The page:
A democracy may entertain questions on how the notion of popular sovereignty may be best put to play. The range of possibilities runs from direct democracies (small communities legislating by referendums), to republics (where popular rule is exercised through representatives elected in regular polls). However, that the people rule and should be involved in governance, there ought to be no doubt.

Except, of course, in places where failed attempts at democracy have led to popular upheavals culminating in rule by unelected persons. In the Nigerian case, the military’s instinctive intervention in defence of the commonweal each time our elected representatives have acted to endanger the state, threatens the narrative on popular sovereignty.

On account of this, over the last decade-and-a-half, we have seen the military extend its responsibility for the defence of the nation’s “territorial integrity” to include a guarantee of its political purity. To be fair to the men in uniform, their regular intrusion into the political space may be the safety valve which has prevented this pressure cooker from imploding has have most other countries on the continent blessed with similar a smorgasbord of problems.

Unfortunately, the military has suffered less than salutary consequences from this its self-appointed role as the nation’s guardian. The consciousness of its rank and file has evolved through a succession of coups d’état to imagine itself — structure, processes and personnel — a supra-national fact. Above the people, and arranged “in their best interest”, it is small wonder that most soldiers refer to the rest of us as “bloody civilians”. Within this awareness, it makes sense that they do not hesitate at the slightest vexation to administer slight censure with rawhide whips to any amongst us who they might adjudge (rough and readily) to be in error.

Understandably, a critical measure of the successful implementation of democracy in polities like ours that still carry the barely-healed injuries of years of rule by the military is how successfully the military comes to accept the democratic and republican notions of popular sovereignty. Oftentimes, the ensuing tension is around no more sophisticated an issue than that the military’s top brass take their instructions from a civilian defence minister.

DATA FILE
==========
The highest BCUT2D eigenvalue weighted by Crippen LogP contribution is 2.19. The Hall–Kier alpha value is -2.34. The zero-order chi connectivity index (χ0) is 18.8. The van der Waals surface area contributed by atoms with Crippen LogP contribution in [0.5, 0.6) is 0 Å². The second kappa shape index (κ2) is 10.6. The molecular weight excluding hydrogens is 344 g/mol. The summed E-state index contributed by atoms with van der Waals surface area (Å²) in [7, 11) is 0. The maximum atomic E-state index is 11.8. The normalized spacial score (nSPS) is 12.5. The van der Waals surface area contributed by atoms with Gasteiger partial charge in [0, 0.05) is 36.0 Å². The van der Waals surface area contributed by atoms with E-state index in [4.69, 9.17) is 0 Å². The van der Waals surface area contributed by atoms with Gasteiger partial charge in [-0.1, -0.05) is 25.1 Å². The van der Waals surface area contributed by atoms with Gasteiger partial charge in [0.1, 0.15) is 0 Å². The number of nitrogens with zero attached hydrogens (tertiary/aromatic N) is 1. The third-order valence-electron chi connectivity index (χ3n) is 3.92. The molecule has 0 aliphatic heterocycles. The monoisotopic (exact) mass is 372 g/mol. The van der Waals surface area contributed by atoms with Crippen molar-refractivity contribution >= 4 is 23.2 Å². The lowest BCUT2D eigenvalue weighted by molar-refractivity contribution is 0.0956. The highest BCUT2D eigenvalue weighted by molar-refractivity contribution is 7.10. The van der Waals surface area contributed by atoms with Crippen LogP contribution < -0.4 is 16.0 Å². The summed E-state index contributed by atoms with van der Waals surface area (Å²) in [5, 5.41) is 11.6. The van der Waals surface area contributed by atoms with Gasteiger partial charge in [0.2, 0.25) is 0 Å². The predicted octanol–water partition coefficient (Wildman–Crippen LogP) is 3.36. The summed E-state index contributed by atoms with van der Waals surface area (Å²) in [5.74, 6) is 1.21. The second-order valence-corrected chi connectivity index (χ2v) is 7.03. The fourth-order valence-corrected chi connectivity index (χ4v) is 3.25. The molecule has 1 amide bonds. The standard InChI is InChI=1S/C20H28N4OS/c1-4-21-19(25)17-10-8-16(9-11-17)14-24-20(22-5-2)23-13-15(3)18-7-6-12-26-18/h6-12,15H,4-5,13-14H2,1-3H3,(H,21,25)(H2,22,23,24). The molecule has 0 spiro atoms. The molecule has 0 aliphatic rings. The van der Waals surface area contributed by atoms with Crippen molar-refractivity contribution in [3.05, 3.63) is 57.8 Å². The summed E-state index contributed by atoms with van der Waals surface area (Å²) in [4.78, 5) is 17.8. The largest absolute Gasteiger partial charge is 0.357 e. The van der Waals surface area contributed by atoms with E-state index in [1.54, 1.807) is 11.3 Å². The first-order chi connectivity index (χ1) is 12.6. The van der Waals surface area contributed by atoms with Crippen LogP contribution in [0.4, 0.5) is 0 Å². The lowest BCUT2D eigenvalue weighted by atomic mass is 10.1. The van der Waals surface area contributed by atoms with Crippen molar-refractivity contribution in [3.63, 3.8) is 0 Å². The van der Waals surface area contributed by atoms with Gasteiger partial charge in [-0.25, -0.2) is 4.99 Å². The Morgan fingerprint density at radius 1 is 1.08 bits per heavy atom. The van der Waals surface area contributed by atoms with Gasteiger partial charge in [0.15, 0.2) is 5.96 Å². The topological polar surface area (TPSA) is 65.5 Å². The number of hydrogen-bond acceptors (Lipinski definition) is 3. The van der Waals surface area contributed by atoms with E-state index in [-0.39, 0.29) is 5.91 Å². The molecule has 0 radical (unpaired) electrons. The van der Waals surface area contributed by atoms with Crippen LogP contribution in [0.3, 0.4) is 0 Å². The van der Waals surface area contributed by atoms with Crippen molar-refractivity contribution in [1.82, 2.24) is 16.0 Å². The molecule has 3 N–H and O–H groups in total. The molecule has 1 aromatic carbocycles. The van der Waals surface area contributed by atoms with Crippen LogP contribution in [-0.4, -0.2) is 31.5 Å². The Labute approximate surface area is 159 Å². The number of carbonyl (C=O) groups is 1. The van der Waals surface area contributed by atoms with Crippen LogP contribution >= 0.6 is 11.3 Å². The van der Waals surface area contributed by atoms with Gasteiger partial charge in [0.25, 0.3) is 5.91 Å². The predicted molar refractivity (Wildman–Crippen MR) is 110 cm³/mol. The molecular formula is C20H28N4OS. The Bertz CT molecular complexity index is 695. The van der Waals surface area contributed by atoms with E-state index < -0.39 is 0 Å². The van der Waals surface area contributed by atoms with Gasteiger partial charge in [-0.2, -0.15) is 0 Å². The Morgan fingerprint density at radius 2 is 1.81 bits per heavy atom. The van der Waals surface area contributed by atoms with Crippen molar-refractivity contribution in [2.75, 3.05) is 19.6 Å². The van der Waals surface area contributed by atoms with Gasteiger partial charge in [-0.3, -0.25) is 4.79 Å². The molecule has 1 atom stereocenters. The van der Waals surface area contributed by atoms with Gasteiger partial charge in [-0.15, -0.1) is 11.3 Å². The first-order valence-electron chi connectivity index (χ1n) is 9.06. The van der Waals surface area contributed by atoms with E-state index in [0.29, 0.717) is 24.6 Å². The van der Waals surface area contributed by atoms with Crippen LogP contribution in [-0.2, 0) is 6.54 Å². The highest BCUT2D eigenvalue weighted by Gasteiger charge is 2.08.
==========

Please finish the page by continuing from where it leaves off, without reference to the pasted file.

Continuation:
In this “battle” to turn our military into a stronghold of republican rule, symbols have come to matter as much as the substance of our respective actions, if not more so. In the resulting semiotic war zone, on one hand, the medium- to long-term outlook of our democracy is imperiled when more civilians would rather don military-style uniforms than wear civvies. Or, when compatriots adorn their vehicles with military paraphernalia in the assurance that this association elevates them above the “bloody civilian’s” responsibility to obey traffic rules.

On the other hand, the military has never ceased to protect its purity from corruption by “bloody civilians” whose love for the former’s senior status in our society translates into an affinity for combat fatigues. The sjambok and frog-jumps is the least of the misfortunes that may attend anyone unfortunate to be thus attired and eventually apprehended.

Hopefully, this love to “dress up” explains recent pictures in the media of our president in full combat gear addressing troops at the border with the insurgency that has been the biggest threat to our territory in recent times. Even then, it speaks to the naïveté of our leadership in the light of the task which history presents them with right now.

That said, there is another, more sinister, possibility. And this is the probability that the president’s minders were of the persuasion that only a leader, thus kitted, could stir the army to the sense of its patriotic duty needed to win the low-intensity war. In other words, that on his way to the frontline troops, the president’s entourage may have feared that our officers and men may not take seriously a president in civilian clothes.

Developments, of late, across the economy have threatened the many claims we have been making anew on its behalf — rapidly growing economy, democratic, republican, etc. While stronger support for old freedoms (speech, association, and the likes) will be essential to strengthening these claims, looking ahead, new definitions (of the right to privacy in a world where “the internet of things” might soon be a way of life) would be no less decisive.

On balance, a military completely subordinate to civilian rule would be just as important for the consumption of these freedoms, as a civilian leadership shorn of an inherited subservience to things military would be for their production.